After I had turned around a few times, I was told to go and report to the casting office, then wait for a call. The next day I had a visitor I was not expecting. A pale-faced man in a dark suit was waiting for me in the hotel lobby.
‘I’m from the U.S. Immigration Service, Mr Niven. Now let me see . . .’ He had some documents, ‘you arrived in San Pedro four weeks ago. You asked for and were granted a ten-day visitor’s visa. You are, therefore, now in this country illegally. You have 24 hours to be off United States territory.’
‘Where the hell do I go?’ I demanded. He intimated that was my problem, not his. So I went over the border to Mexico, took a room for a dollar a night in a loathsome lodging house in Mexicali, and set about applying for a Resident Alien Visa.
I wired my sister Grizel a telegram: ‘Send Birth Certificate Immediately.’ She wired back, ‘Whose Birth Certificate?’ For the next few months, while I waited for my papers to come through, I worked as a ‘gun man’ for Americans who came south to hunt quail. I cleaned and polished the guns in exchange for chili or tortillas.
In January 1935, I hitched back to L.A. with my work visa and presented myself at Central Casting once more. My first job as an extra was playing a Mexican. With my fellow fair-skinned extras, we stood in line to be sprayed with a brown mixture. On some of us they glued moustaches.
Edmund Goulding didn’t have a job for me, but he went one better: he asked his pal Irving Thalberg, the boy genius and master producer of Hollywood, to remark casually at a party: ‘I’m thinking of signing David Niven to a contract on Monday.’
Suddenly, every studio wanted to take a look at me.
Goulding fetched my original test, the one with the limerick, and sent it over to Sam Goldwyn at MGM. I was summoned. Goldwyn was almost entirely bald, with small, intense eyes. He spoke without smiling in a strangely high-pitched voice.
David Niven is pictured above with first wife Primula. All through the war, I was afraid of Primmie’s grief if I should be killed. But, in the end, the grief was mine
‘I’m giving you a seven-year contract,’ he said. ‘I’ll pay you very little and I won’t put you in a Goldwyn picture till you’ve learned your job.
‘Go out and tell the studios you’re under my contract, and do anything they offer you. Work hard and, in a year or so, if you’re any good, I’ll give you a role.’
Next day, the gossip columnist Louella Parsons headed her piece in the Hollywood Reporter, ‘Goldwyn Signs Unknown!’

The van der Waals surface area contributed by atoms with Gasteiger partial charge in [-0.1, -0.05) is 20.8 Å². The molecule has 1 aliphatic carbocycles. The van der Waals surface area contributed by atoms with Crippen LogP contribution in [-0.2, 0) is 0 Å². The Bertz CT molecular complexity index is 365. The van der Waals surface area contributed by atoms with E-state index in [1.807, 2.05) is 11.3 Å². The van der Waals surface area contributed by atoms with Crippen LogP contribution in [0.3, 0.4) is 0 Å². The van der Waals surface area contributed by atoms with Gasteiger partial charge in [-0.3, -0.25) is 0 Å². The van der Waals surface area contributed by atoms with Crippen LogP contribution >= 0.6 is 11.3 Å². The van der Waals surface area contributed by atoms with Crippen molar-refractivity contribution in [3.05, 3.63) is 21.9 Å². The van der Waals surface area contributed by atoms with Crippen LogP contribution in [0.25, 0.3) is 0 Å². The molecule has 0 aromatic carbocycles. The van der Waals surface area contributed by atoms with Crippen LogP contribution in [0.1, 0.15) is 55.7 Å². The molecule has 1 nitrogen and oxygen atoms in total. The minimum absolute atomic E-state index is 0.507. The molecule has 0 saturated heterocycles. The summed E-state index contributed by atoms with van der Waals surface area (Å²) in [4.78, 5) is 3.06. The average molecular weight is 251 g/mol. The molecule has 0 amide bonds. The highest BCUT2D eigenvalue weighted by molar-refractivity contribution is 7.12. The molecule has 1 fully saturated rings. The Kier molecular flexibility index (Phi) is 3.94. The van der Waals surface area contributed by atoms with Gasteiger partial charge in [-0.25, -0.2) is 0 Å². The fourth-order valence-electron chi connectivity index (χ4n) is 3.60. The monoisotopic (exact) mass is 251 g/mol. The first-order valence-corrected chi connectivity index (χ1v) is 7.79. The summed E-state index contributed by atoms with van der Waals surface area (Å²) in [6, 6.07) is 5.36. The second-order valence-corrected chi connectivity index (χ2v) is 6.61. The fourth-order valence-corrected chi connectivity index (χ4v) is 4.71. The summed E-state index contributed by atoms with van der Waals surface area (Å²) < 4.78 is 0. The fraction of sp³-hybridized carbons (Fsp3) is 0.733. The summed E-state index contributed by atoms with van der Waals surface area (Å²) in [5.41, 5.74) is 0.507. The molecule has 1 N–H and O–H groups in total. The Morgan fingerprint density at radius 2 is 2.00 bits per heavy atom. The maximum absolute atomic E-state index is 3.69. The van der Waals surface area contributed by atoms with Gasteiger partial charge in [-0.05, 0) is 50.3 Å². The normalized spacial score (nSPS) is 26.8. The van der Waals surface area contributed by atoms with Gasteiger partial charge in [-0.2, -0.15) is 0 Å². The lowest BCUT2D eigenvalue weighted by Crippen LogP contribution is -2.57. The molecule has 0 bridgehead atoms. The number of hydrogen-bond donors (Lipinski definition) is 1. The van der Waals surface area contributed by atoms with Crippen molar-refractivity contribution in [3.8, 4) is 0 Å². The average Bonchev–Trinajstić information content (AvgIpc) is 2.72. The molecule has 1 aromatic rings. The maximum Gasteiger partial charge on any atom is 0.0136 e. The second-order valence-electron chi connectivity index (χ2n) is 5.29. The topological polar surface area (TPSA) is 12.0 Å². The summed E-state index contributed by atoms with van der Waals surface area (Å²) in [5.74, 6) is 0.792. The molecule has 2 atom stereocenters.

My first leading part was as Bertie Wooster in Thank You, Jeeves!, but it was when I auditioned for the gallant friend of Errol Flynn’s doomed hero in The Charge Of The Light Brigade that I really made my mark.
The director was ex-cavalry officer Michael Curtiz, a Prussian infamous for eating actors alive. He was a daunting sight in riding boots and breeches, and carrying a fly whisk.
I was to play a test with Olivia de Havilland but, as I walked out on to the set, having just watched half a dozen hopefuls try the scene and fail, Curtiz called out: ‘Where’s your script?’ I said that it was only four pages of dialogue and I hoped I could remember it. ‘I asked you where it is!’ he yelled, and when I said it was in the dressing room, he bellowed: ‘Run and get it!’
My uniform was thick and tight. It was 100 degrees in the shade and the sound stage was not air- conditioned. Also, having seen the others humiliated, I reckoned I had no chance of the role anyway. So I yelled back: ‘You f*****g well run and get it yourself!’
His reaction was instantaneous. ‘Dismiss the others — this man gets the part.’ Throughout filming he called me ‘that goddamned Sandhurst man’.
Soon after that I got the one review that I have kept all my life. It appeared in the Detroit Free Press and it read: ‘In this picture we were privileged to see the great Samuel Goldwyn’s latest discovery. All we can say about this actor (?) is that he is tall, dark and not the slightest bit handsome.’
Teased by a twinkling Churchill
When I took up a friend’s invitation to spend a few days’ leave in February 1940 at their country estate, Ditchley Park in Oxfordshire, I never imagined I would be spending the weekend with Winston Churchill.